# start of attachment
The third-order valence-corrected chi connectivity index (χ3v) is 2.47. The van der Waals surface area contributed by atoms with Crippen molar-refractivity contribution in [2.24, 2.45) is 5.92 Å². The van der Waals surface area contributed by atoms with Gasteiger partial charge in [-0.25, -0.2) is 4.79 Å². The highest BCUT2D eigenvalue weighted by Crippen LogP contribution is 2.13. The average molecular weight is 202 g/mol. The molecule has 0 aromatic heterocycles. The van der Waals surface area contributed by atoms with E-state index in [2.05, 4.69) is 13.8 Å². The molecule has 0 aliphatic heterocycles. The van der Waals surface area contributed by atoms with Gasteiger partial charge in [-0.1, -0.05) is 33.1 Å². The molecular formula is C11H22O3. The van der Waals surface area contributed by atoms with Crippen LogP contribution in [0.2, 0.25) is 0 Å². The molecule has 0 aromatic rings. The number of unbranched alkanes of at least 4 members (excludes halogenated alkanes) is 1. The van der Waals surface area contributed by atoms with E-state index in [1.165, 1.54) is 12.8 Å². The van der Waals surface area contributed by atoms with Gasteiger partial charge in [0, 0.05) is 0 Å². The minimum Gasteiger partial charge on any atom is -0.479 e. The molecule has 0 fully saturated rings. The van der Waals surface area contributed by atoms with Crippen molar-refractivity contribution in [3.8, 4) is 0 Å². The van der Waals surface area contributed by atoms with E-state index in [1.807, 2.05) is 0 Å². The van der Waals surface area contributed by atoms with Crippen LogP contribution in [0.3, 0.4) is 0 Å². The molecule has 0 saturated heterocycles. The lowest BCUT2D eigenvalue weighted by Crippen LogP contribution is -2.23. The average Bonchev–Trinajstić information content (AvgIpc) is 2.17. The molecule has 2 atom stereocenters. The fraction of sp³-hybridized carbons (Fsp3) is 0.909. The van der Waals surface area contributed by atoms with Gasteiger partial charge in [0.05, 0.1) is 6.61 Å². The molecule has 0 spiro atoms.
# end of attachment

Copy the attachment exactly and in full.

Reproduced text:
The third-order valence-corrected chi connectivity index (χ3v) is 2.47. The van der Waals surface area contributed by atoms with Crippen molar-refractivity contribution in [2.24, 2.45) is 5.92 Å². The van der Waals surface area contributed by atoms with Gasteiger partial charge in [-0.25, -0.2) is 4.79 Å². The highest BCUT2D eigenvalue weighted by Crippen LogP contribution is 2.13. The average molecular weight is 202 g/mol. The molecule has 0 aromatic heterocycles. The van der Waals surface area contributed by atoms with E-state index in [2.05, 4.69) is 13.8 Å². The molecule has 0 aliphatic heterocycles. The van der Waals surface area contributed by atoms with Gasteiger partial charge in [-0.1, -0.05) is 33.1 Å². The molecular formula is C11H22O3. The van der Waals surface area contributed by atoms with Crippen LogP contribution in [0.2, 0.25) is 0 Å². The molecule has 0 aromatic rings. The number of unbranched alkanes of at least 4 members (excludes halogenated alkanes) is 1. The van der Waals surface area contributed by atoms with E-state index in [1.165, 1.54) is 12.8 Å². The van der Waals surface area contributed by atoms with Gasteiger partial charge in [0, 0.05) is 0 Å². The minimum Gasteiger partial charge on any atom is -0.479 e. The molecule has 0 fully saturated rings. The van der Waals surface area contributed by atoms with Crippen molar-refractivity contribution in [3.8, 4) is 0 Å². The van der Waals surface area contributed by atoms with E-state index in [1.807, 2.05) is 0 Å². The van der Waals surface area contributed by atoms with Crippen LogP contribution in [0.3, 0.4) is 0 Å². The molecule has 0 saturated heterocycles. The lowest BCUT2D eigenvalue weighted by Crippen LogP contribution is -2.23. The average Bonchev–Trinajstić information content (AvgIpc) is 2.17. The molecule has 2 atom stereocenters. The fraction of sp³-hybridized carbons (Fsp3) is 0.909. The van der Waals surface area contributed by atoms with Gasteiger partial charge in [0.05, 0.1) is 6.61 Å². The molecule has 0 spiro atoms.